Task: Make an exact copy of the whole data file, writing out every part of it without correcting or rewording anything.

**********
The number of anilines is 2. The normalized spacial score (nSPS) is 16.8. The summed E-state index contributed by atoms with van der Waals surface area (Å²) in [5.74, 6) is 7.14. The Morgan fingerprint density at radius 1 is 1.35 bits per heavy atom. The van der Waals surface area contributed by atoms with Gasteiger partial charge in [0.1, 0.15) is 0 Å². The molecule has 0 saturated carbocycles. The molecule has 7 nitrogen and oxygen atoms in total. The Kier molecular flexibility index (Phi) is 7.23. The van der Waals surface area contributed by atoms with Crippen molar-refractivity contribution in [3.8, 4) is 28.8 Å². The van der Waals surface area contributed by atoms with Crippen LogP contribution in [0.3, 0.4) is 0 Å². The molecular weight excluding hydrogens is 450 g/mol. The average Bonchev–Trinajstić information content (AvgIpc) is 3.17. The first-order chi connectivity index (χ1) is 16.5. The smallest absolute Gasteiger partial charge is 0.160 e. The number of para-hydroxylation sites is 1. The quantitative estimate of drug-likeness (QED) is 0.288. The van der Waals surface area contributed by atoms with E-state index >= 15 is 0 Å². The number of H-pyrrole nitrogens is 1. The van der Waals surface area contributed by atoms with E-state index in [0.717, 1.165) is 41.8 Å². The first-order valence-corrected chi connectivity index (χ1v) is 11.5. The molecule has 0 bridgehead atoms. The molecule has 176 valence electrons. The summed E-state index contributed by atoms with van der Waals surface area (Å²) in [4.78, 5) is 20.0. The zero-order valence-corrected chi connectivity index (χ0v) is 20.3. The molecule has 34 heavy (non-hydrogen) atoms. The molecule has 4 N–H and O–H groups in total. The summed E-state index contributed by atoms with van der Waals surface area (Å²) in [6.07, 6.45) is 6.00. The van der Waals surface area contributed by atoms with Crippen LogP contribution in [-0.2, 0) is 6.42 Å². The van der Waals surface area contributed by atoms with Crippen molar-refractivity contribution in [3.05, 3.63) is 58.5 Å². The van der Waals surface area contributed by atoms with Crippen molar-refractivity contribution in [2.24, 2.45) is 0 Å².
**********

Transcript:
The number of anilines is 2. The normalized spacial score (nSPS) is 16.8. The summed E-state index contributed by atoms with van der Waals surface area (Å²) in [5.74, 6) is 7.14. The Morgan fingerprint density at radius 1 is 1.35 bits per heavy atom. The van der Waals surface area contributed by atoms with Gasteiger partial charge in [0.1, 0.15) is 0 Å². The molecule has 0 saturated carbocycles. The molecule has 7 nitrogen and oxygen atoms in total. The Kier molecular flexibility index (Phi) is 7.23. The van der Waals surface area contributed by atoms with Crippen molar-refractivity contribution in [3.8, 4) is 28.8 Å². The van der Waals surface area contributed by atoms with Crippen LogP contribution in [0.3, 0.4) is 0 Å². The molecular weight excluding hydrogens is 450 g/mol. The average Bonchev–Trinajstić information content (AvgIpc) is 3.17. The first-order chi connectivity index (χ1) is 16.5. The smallest absolute Gasteiger partial charge is 0.160 e. The number of para-hydroxylation sites is 1. The quantitative estimate of drug-likeness (QED) is 0.288. The van der Waals surface area contributed by atoms with E-state index >= 15 is 0 Å². The number of H-pyrrole nitrogens is 1. The van der Waals surface area contributed by atoms with E-state index in [0.717, 1.165) is 41.8 Å². The first-order valence-corrected chi connectivity index (χ1v) is 11.5. The molecule has 0 bridgehead atoms. The molecule has 176 valence electrons. The summed E-state index contributed by atoms with van der Waals surface area (Å²) in [4.78, 5) is 20.0. The zero-order valence-corrected chi connectivity index (χ0v) is 20.3. The molecule has 34 heavy (non-hydrogen) atoms. The molecule has 4 N–H and O–H groups in total. The summed E-state index contributed by atoms with van der Waals surface area (Å²) in [6.07, 6.45) is 6.00. The van der Waals surface area contributed by atoms with Crippen LogP contribution in [-0.2, 0) is 6.42 Å². The van der Waals surface area contributed by atoms with Crippen molar-refractivity contribution in [3.05, 3.63) is 58.5 Å². The van der Waals surface area contributed by atoms with Crippen molar-refractivity contribution in [2.24, 2.45) is 0 Å².